First, a reminder about what makes the Web, the Web….
W3C.org: Architecture of the World Wide Web, Volume One: 2. Identification:
In order to communicate internally, a community agrees (to a reasonable extent) on a set of terms and their meanings. One goal of the Web, since its inception, has been to build a global community in which any party can share information with any other party. To achieve this goal, the Web makes use of a single global identification system: the URI. URIs are a cornerstone of Web architecture, providing identification that is common across the Web. The global scope of URIs promotes large-scale “network effects”: the value of an identifier increases the more it is used consistently (for example, the more it is used in hypertext links (Â§4.4)).
Principle: Global Identifiers
Global naming leads to global network effects.
This principle dates back at least as far as Douglas Engelbart’s seminal work on open hypertext systems; see section Every Object Addressable in [Eng90].
What are the global – public – URI’s of Facebook? What are they in regards to any social network for that matter?
This is an important train of thought to consider when debating how Facebook and other social networks influence our relationship with Google, and the entire Web.
Facebook’s growth devalues Google’s utility – it devalues the public Web – at least how it is described in “Small Pieces Loosely Joined” and the Web’s own architecture document.
This is why Scoble can’t be more wrong when he says “Why Mahalo, TechMeme, and Facebook are going to kick Google’s butt in four years” because Facebook and other social networks are going to not only affect how we use Google – but will eliminate the utility of the Mahalo’s and TechMeme’s of the world – because they too rely on a robust and growing *public* URI ecosystem.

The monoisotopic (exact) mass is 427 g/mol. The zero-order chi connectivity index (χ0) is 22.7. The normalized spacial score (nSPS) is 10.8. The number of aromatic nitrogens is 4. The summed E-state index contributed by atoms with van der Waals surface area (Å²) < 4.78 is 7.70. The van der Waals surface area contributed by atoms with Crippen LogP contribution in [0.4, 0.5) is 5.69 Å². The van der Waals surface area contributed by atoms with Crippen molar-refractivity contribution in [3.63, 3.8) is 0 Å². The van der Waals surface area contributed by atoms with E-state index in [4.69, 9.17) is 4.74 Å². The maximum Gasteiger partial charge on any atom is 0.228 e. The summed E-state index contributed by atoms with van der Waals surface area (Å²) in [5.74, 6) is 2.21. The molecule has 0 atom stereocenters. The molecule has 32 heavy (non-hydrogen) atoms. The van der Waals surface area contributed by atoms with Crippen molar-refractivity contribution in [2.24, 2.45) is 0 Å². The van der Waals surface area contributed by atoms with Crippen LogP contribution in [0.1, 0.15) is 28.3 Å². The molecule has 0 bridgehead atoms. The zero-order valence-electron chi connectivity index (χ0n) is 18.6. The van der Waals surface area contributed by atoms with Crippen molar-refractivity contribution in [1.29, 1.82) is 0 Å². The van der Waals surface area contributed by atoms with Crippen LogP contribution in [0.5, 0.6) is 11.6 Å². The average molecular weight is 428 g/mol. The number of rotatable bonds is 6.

What Jason and Jeff are inadvertantly pointing out is that once you join Facebook, you immediately start getting less value out of Google’s search engine. This is a problem that Google cannot let continue indefinitely if they plan to stay relevant as the Web’s #1 search engine.
What is also interesting is that thanks to efforts of Google employees like Mark Lucovsky, I can use Google search from within Facebook but without divine intervention I can’t get Facebook content from Googleâ€™s search engine. If I was an exec at Google, I’d worry a lot more about the growing trend of users creating Web content where it cannot be accessed by Google than all the “me too” efforts coming out of competitors like Microsoft and Yahoo!.
The way you get disrupted is by focusing on competitors who are just like you instead of actually watching the marketplace. I wonder how Google will react when they eventually realize how deep this problem runs?
None of this invalidates Scott Karp’s riff on Scoble’s main point – there is a growing role for “Trusted Human Editors In Filtering The Web”. Our friends, our families, our communities. Not just machines and algorithms.
My favorite and fellow bloggers, Slashdot, Salon, the home page of the NYTimes, Philly Future, Shelley Powers, Scott himself, my news reader subscriptions, are all trusted humans, or representations of trusted humans, filtering the Web for me.
There’s nothing new to that fact that people play a direct role in how we discover what may interest us on the Web. It goes back to Yahoo!’s earliest days. Back to links.net, back to the NCSA What’s New page. It goes to the heart of what blogging is all about.
People have been way too hung up on Digg’s voting algorithms and forget that what makes Digg, Digg is its community of participants.
People forget Slashdot outright. As they do Metafilter.
So it still comes down to trust – What organizations do we trust? What systems do we trust? What communities do we trust? What people do we trust?
And just how do we share that with each other?